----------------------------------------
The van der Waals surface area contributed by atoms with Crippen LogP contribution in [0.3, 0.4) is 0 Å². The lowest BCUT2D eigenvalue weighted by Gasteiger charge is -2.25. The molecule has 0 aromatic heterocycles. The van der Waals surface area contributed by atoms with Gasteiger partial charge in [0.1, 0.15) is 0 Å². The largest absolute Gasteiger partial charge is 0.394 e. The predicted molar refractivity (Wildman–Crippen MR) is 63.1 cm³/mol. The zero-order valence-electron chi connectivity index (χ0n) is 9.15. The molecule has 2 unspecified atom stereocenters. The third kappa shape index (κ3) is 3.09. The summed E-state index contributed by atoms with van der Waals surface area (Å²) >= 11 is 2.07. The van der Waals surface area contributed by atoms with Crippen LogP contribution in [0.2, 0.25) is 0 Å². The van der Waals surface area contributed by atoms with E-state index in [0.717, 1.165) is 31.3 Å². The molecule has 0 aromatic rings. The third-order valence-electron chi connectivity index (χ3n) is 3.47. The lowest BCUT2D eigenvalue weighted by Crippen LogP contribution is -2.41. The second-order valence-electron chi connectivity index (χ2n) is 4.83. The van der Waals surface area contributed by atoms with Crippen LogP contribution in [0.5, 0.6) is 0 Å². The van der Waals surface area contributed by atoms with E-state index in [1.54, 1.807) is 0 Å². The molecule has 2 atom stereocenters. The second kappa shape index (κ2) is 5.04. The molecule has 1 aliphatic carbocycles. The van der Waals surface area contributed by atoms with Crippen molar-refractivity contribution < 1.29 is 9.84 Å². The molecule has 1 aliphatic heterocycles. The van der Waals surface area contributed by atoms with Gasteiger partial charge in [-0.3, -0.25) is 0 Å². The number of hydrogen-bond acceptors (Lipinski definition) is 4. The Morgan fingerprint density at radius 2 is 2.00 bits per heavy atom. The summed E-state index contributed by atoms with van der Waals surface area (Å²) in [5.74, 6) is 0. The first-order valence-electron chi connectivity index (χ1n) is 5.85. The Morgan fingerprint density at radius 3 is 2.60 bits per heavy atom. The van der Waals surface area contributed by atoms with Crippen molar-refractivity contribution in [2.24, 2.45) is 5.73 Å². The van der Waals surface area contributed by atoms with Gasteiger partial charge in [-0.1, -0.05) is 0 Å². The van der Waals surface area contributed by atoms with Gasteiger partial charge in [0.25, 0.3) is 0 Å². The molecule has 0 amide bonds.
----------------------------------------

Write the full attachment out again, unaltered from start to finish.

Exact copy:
The van der Waals surface area contributed by atoms with Crippen LogP contribution in [0.3, 0.4) is 0 Å². The lowest BCUT2D eigenvalue weighted by Gasteiger charge is -2.25. The molecule has 0 aromatic heterocycles. The van der Waals surface area contributed by atoms with Gasteiger partial charge in [0.1, 0.15) is 0 Å². The largest absolute Gasteiger partial charge is 0.394 e. The predicted molar refractivity (Wildman–Crippen MR) is 63.1 cm³/mol. The zero-order valence-electron chi connectivity index (χ0n) is 9.15. The molecule has 2 unspecified atom stereocenters. The third kappa shape index (κ3) is 3.09. The summed E-state index contributed by atoms with van der Waals surface area (Å²) >= 11 is 2.07. The van der Waals surface area contributed by atoms with Crippen LogP contribution in [0.2, 0.25) is 0 Å². The van der Waals surface area contributed by atoms with E-state index in [0.717, 1.165) is 31.3 Å². The molecule has 0 aromatic rings. The third-order valence-electron chi connectivity index (χ3n) is 3.47. The lowest BCUT2D eigenvalue weighted by Crippen LogP contribution is -2.41. The second-order valence-electron chi connectivity index (χ2n) is 4.83. The van der Waals surface area contributed by atoms with Crippen LogP contribution in [0.5, 0.6) is 0 Å². The van der Waals surface area contributed by atoms with E-state index in [1.54, 1.807) is 0 Å². The molecule has 2 atom stereocenters. The second kappa shape index (κ2) is 5.04. The molecule has 1 aliphatic carbocycles. The van der Waals surface area contributed by atoms with Crippen molar-refractivity contribution < 1.29 is 9.84 Å². The molecule has 1 aliphatic heterocycles. The van der Waals surface area contributed by atoms with Gasteiger partial charge in [-0.3, -0.25) is 0 Å². The number of hydrogen-bond acceptors (Lipinski definition) is 4. The Morgan fingerprint density at radius 2 is 2.00 bits per heavy atom. The summed E-state index contributed by atoms with van der Waals surface area (Å²) in [5.74, 6) is 0. The first-order valence-electron chi connectivity index (χ1n) is 5.85. The Morgan fingerprint density at radius 3 is 2.60 bits per heavy atom. The van der Waals surface area contributed by atoms with Crippen molar-refractivity contribution in [2.24, 2.45) is 5.73 Å². The van der Waals surface area contributed by atoms with Gasteiger partial charge in [-0.1, -0.05) is 0 Å². The van der Waals surface area contributed by atoms with Gasteiger partial charge in [0.25, 0.3) is 0 Å². The molecule has 0 amide bonds.